Parliaments Joint Standing Committee on Defence will no longer continue with its investigation into allegations of corruption against former Defence Minister Nosiviwe Mapisa-Nqakula.
This after they could not obtain an affidavit from the whistle-blower who had made the allegations to United Democratic Movement (UDM) leader Bantu Holomisa.
The sub-committee that was appointed to investigate the matter has reported that it had not received cooperation from the whistle-blower by the end of its mandate on August 31.
Earlier this year, Independent Newspapers reported that Mapisa-Nqakula had allegedly received cash and gifts totalling R5 million from a South African National Defence Force (SANDF) contractor between 2017 and 2019.
The person had reported the matter to Holomisa. After hearing from Holomisa, a subcommittee of the Joint Standing Committee was appointed to probe the allegations, but it has reported how attempts to get evidence from the whistle-blower has been thwarted.
The whistleblower was asked to submit an affidavit but had in the end declined to do so.
Their reason was that the committee had breached confidentiality because the media had seen the questions sent to them.
Members were unanimously felt that the matter cannot be taken any further.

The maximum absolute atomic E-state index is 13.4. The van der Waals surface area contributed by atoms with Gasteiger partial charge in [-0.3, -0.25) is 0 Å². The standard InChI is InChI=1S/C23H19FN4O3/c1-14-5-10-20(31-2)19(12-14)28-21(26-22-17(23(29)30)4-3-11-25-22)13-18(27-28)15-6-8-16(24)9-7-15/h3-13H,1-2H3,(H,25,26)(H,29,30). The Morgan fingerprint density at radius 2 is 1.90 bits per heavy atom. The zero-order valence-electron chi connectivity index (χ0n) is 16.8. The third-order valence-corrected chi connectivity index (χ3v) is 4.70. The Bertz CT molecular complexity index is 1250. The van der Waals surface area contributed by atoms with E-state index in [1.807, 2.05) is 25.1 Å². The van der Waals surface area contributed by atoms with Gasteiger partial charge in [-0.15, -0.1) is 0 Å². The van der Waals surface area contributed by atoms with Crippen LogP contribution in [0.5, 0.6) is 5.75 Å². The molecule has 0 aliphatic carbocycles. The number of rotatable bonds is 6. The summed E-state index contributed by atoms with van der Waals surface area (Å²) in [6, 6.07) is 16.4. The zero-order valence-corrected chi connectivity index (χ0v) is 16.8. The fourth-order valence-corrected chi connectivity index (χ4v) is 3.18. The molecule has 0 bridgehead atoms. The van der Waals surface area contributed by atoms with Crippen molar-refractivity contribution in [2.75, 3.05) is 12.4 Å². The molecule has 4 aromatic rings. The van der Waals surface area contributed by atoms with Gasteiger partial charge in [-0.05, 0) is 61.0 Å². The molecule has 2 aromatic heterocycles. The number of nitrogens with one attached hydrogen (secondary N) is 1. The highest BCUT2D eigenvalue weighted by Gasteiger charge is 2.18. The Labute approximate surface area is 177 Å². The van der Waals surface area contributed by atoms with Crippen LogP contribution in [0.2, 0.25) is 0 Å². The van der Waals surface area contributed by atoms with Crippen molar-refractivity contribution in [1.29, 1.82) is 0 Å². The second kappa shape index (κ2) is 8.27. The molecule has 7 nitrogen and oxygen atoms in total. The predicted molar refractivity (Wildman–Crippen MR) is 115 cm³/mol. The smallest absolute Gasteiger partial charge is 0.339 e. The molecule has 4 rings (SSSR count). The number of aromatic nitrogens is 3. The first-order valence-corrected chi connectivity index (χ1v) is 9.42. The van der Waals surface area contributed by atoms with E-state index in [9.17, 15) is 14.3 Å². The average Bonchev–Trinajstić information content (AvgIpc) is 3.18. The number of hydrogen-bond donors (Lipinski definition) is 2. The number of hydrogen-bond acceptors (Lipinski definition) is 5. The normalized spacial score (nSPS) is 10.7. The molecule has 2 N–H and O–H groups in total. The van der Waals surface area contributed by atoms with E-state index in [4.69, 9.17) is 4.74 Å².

Economic Freedom Fighter’s (EFF) Member of Parliament (MP), Kenny Motsamai felt that the committee does not have much to go on and therefore the matter should be closed.
The Africa National Congress’ MP, Thabo Mmutle warned the committee to be more careful next time when dealing with matters of this nature. He says they have the potential to tarnish people’s names.
‘It might be that the Minister was reshuffled because there were these kinds of allegations or this kind of dark cloud hanging over her, and it’s very much unfair. I’m not saying that is the case, but I’m saying these kinds of allegations as serious. As we treat them, we need to be very careful as a committee in terms of accepting these kinds of allegations. Particularly from people who are not willing to stand their ground in terms of coming forward and bringing the information,” says Mmutle.
National Assembly Speaker
Last month, Mapisa-Nqakula was elected Speaker of the National Assembly. She received two-thirds of the vote in the Assembly.
Mapisa-Nqakula was nominated alongside Dr Annelie Lotriet from the Democratic Alliance.
Her nomination was heavily criticised by opposition parties and others, some of whom say she faces serious allegations of corruption.
Judge President John Hlophe of the Western Cape High Court presided over the proceedings:
Mapisa-Nqakula elected new National Assembly speaker, gives acceptance speech: